Israelis positive about Netanyahu's speech
Israeli media say that Prime Minister Binyamin Netanyahu’s speech to Congress could give him an extra seat or two in Israel’s upcoming election. But with just under two weeks to the poll, any advantage he gained could fade away.
“It could have at least a short-term effect on the electorate,” Eytan Gilboa, an expert on U.S.-Israeli relations at Bar Ilan University told The Media Line.
“Netanyahu is hoping to bring back voters who have left him for the center parties. But it’s still more than a week and a half before the election, and in Israel that’s like a year and a half anywhere else.”
New polls will come out this weekend but the most recent ones taken before Netanyahu’s speech showed his Likud party trailing the center-left Zionist Union of Yitzhak Herzog and Tzippi Livni by one or two seats. Israeli analysts say that polls often under-report support for Likud and they still believe that Netanyahu has the best chance of forming a majority coalition of 61 out of 120 seats in the Knesset.
Palestinians who watched the speech, which focused on the dangers of Iran becoming a nuclear power, dismissed it as electioneering.
“I think it’s election propaganda because it did not add anything that we didn’t know before,” Ghassan Khatib, a professor at Bir Zeit University and a former government spokesman told The Media Line. “It might help him a little. Netanyahu is desperate and he is looking for any way possible to increase his chances.”
On the streets of Jerusalem, however, most supported Netanyahu in his feud with President Obama, although some were not sure it would change anything on the ground.
“Bibi Netanyahu gave a very good speech but I don’t think it will change anything on the ground,” Effi Hazut, a Jerusalem resident told The Media Line. “Iran is very determined to develop nuclear weapons. We should have done something a few years ago but we didn’t and now it’s too late.”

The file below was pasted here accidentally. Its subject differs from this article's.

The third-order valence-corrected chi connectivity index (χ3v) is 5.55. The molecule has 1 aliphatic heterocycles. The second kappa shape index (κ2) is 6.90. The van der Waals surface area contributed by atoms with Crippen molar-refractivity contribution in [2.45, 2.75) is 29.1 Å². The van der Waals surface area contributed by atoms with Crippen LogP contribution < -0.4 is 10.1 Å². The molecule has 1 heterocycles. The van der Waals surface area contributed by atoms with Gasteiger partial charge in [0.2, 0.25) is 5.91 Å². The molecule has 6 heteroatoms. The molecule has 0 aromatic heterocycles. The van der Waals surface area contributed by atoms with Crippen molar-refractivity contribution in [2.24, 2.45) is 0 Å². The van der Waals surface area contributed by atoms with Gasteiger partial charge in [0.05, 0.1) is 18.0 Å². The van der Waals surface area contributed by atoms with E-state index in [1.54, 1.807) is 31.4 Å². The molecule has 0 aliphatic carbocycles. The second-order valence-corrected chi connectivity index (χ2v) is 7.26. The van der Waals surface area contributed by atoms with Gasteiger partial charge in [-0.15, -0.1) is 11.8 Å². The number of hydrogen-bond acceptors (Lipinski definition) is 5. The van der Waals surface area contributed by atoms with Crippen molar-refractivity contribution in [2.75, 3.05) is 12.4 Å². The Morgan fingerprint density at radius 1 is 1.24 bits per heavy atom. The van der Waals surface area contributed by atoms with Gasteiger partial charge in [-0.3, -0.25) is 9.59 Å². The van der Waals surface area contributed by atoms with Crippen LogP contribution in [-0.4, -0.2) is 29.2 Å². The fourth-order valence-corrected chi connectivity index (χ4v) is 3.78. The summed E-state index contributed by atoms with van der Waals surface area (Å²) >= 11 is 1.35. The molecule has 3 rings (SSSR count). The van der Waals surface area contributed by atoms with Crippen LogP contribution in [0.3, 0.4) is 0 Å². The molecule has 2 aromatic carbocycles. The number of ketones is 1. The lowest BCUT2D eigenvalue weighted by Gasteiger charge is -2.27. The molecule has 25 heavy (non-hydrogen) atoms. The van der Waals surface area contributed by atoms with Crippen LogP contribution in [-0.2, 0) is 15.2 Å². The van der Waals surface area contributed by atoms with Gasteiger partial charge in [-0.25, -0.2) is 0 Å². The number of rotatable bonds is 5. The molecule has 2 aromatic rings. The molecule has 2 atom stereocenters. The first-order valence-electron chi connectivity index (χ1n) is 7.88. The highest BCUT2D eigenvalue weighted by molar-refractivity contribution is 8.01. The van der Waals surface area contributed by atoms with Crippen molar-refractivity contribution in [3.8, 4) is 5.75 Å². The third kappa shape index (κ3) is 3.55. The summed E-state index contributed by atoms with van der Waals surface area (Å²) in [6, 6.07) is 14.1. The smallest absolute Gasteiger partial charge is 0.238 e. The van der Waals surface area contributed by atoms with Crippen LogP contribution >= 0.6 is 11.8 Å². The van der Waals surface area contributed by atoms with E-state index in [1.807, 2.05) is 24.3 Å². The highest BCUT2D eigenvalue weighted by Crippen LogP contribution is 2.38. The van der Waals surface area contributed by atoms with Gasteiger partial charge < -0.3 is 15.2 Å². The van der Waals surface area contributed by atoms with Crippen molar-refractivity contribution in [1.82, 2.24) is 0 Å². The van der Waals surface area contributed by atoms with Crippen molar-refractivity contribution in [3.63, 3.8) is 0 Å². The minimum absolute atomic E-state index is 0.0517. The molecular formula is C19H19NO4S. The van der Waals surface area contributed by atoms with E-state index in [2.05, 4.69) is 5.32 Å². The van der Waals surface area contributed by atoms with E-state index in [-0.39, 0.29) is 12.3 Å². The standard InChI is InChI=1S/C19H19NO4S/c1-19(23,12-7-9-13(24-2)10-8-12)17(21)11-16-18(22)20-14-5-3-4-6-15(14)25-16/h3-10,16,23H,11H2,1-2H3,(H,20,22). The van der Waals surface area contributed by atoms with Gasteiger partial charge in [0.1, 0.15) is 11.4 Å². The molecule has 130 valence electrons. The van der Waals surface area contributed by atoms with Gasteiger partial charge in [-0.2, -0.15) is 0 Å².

“There’s no one better than him and there won’t be anyone better,” said Or, another Jerusalem resident. “Bibi Netanyahu is number one,” he said using the prime minister’s nickname.
“He spoke very well and he put a lot of effort into his speech,” said another man in downtown Jerusalem named Carmel. “I think Bibi has the right intensions. He wants to protect the country and us.”
“He is right. We can’t let history repeat itself,” Avraham Nakash, a new immigrant from France said.
The speech became part of Israel’s election campaign.
“There is no doubt that Prime Minister Netanyahu knows how to deliver a speech,” challenger Yitzhak Herzog said. “But let’s face it. The speech we heard today, impressive as it is, will not stop the Iranian nuclear program.”
Herzog, whose televised remarks were cut off for violation of Israeli electioneering rules, charged Netanyahu with damaging the U.S.-Israeli relationship.
“The painful truth is that after the applause, Netanyahu was left alone. Israel was left isolated. And the negotiations with Iran will continue without Israeli participation. This speech greatly damaged the U.S.-Israel relationship. It won’t change the government’s stance and will only widen the rift with our biggest friend and strategic ally. A rift that will carry a price we will all pay,” said Herzog.